The ability to regulate ourselves with drugs produces multiple conundrums because altering the defaults on the way we make choices inevitably changes who we are. This is why addiction itself is so frightening: although we’re already limited in controlling “what we want to want,” addiction insidiously places one desire above all others. But if a drug allowed us to choose what we want to be passionate about, how would we even know what that should be?
Existing “smart drugs” like Ritalin and amphetamines are marred both by their addiction potential and by the fact that their effects aren’t especially large and only enhance certain types of learning. Indeed, some research suggests that they actually impair the performance of those who are most intelligent, working best on B and C students, not those already getting As.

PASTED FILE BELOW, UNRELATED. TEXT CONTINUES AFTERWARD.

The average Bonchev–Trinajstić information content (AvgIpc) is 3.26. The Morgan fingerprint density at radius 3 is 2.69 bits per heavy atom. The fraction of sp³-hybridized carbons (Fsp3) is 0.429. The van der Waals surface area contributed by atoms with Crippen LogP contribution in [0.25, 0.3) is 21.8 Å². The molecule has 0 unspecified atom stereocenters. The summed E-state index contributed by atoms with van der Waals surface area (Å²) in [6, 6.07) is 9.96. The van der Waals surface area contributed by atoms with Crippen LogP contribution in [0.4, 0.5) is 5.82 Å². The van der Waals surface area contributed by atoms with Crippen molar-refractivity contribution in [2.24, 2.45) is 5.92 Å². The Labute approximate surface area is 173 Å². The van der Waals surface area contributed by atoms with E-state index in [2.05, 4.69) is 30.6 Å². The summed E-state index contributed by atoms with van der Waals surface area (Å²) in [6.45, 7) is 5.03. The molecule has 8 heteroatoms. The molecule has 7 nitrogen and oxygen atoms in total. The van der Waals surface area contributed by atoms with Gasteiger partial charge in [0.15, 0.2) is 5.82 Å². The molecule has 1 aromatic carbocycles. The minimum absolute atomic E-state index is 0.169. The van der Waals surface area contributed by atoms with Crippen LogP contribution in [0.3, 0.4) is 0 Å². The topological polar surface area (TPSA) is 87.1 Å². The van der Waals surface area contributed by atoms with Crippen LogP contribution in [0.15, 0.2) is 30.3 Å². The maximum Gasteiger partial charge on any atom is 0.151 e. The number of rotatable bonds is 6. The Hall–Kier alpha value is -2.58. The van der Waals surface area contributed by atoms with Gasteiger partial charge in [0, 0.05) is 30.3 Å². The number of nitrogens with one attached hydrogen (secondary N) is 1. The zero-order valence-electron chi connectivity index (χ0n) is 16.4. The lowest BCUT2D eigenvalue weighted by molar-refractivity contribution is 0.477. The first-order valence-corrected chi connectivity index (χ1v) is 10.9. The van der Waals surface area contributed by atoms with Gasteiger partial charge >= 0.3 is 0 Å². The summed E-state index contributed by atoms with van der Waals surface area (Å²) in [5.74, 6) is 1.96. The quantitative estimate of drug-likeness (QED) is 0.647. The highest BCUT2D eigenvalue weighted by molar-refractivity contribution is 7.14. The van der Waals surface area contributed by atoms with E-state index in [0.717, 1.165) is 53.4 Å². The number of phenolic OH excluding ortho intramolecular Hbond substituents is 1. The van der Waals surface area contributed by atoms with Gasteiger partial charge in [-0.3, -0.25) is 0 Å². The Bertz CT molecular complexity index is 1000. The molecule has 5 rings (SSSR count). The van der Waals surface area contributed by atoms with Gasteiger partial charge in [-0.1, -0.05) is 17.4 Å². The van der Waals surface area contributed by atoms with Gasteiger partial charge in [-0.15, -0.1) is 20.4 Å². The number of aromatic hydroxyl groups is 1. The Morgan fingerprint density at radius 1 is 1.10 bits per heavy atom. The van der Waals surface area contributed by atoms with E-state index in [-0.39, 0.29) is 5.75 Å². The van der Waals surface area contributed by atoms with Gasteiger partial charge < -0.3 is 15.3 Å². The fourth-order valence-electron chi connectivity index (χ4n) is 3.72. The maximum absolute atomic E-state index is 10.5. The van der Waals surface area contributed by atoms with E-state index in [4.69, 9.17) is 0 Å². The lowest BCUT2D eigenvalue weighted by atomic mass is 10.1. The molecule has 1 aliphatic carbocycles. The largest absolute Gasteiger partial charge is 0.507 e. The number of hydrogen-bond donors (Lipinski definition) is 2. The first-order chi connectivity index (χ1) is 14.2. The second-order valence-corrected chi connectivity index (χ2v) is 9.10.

Oddly, the same drug may help people with ADHD less likely to yield to unwise impulses, while making those who are addicted to it more likely to make ill-advised choices. Both phenomena seem to reflect the idea that there’s a “sweet spot” in the brain’s dopamine system: run it too low and attention and memory may be impaired, but elevating it too high also causes problems.
We tolerate greater drugs risks in the quest for knowledge and personal growth than for pleasure.